Group composition effects on

 aggressive interpack interactions 

of gray wolves in Yellowstone National Park 

Behavioral Ecology, Volume 26, Issue 5, 1 September 2015, Pages 1352–1360,

25 June 2015
Knowledge of characteristics that promote group success during intraspecific encounters is key to understanding the adaptive advantages of sociality for many group-living species. In addition, some individuals in a group may be more likely than others to influence intergroup conflicts, a relatively neglected idea in research on social animals. Here we use observations of aggressive interactions between wolf (Canis lupus) packs over an extended period and use pack characteristics to determine which groups had an advantage over their opponents. During 16 years of observation in Yellowstone National Park from 1995 to 2010, we documented 121 interpack aggressive interactions.
 We recorded pack sizes, compositions, and spatial orientation related to residency to determine their effects on the outcomes of interactions between packs. Relative pack size (RPS) improved the odds of a pack displacing its opponent.
However, pack composition moderated the effect of RPS as packs with relatively more old members (6.0 years old) or adult males had higher odds of winning despite a numerical disadvantage. The location of the interaction with respect to pack territories had no effect on the outcome of interpack interactions. 

Although the importance of RPS in successful territorial defense suggests the evolution and maintenance of group living may be at least partly due to larger packs’ success during interpack interactions, group composition is also an important factor, highlighting that some individuals are more valuable than others during interpack conflicts.

YS 24-1 Territoriality and Inter-Pack Aggression in Gray Wolves Shaping a Social Carnivores Life History

Territoriality and Inter-Pack Aggression in Gray Wolves:
 Shaping a Social Carnivore's Life History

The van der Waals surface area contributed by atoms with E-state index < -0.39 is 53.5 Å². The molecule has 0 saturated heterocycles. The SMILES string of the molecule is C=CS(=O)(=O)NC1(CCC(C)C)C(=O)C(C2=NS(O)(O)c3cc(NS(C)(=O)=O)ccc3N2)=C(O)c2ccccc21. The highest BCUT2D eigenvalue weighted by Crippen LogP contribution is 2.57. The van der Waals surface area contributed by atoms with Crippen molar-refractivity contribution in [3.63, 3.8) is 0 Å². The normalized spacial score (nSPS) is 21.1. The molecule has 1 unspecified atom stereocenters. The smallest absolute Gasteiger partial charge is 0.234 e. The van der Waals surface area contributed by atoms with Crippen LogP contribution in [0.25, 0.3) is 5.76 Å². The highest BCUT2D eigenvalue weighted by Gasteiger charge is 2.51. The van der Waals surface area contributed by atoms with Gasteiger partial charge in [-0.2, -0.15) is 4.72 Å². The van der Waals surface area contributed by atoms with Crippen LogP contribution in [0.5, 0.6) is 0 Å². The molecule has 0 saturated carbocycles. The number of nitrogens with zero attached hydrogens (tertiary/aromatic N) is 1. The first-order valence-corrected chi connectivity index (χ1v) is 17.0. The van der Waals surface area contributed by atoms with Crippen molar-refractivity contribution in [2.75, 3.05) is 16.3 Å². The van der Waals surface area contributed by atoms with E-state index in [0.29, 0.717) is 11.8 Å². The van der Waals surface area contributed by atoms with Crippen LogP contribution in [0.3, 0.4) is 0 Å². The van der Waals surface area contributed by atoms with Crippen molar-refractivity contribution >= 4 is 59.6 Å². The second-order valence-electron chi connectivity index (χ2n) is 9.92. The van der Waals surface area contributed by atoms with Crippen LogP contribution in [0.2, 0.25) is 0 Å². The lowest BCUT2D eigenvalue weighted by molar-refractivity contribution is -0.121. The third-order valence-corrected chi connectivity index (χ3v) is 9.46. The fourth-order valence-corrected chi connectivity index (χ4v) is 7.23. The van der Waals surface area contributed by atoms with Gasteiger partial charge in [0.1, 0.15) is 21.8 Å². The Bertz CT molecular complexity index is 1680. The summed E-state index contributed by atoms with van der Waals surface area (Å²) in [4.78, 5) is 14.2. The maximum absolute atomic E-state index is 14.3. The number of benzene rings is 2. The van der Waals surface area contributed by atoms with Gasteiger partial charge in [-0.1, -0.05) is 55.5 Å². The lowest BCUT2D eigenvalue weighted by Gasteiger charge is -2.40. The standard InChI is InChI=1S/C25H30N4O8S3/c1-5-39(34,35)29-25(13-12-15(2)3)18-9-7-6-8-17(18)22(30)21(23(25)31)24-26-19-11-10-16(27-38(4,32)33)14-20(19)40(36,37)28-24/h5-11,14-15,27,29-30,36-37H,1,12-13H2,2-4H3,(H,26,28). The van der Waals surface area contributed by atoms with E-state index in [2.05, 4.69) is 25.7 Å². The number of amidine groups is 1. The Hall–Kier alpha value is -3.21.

In this
book Robert
 Ardrey takes 
a concept familiar to every biologist,
 together for the first time a fair
sampling of 
all scientific observations of territorial 
dominance behavior, and
demonstrates that 
man obeys the same laws as does
 other animal species.

 In The Territorial Imperative, Ardrey
 man's evolutionary nature and
 challenges some
 of our most precious assumptions.
In a time when
 we attribute to man either no instincts
 at all, or
 instincts too weak to be of significance,
Ardrey's conclusions concerning the
force exerted on human life by territory
undoubtedly raise storm.

 The author concludes,
 for example, that a common cause for
 war lies 
in our ignorance of man's animal
 nature - in 
particular, in the aggressor's ignorance
of the 
enormous animal energies which his
intrusion will release in a seemingly weak

In a quite different vein, he concludes
 that family loyalty and responsibility,
in men no less
 than in gibbons or beavers or robins,
 rests on joint attachment to a private
territory. Perhaps
 the author's most far-reaching, most
controversial conclusion is that morality
 -- our 
willingness to make personal sacrifice
 for interests larger than ourselves --
 has its origins 
in dim evolutionary beginnings, is as
essential to the life of the animal as to
 the lives of 
men, and could probably not exist in
the human species without property
either privately or
 jointly defended and the ultimate
command of the territorial imperative.

The Territorial Imperative is a work
of wit, of literary wealth, of high
 adventure. The author 
draws on his inexhaustible knowledge
 of animal ways, but this time Ardrey
takes his 
readers on far deeper excursions into
 the ancient animal world, and on far
 penetrations of the contemporary
human wilderness. While evolutionary
 science has 
advanced markedly since Ardrey's
 times, his insights on human behavior
 have a timeless
 quality and The Territorial Imperative
 remains a classic reference for anyone
 wishing to begin
 an adventure exploring life's biggest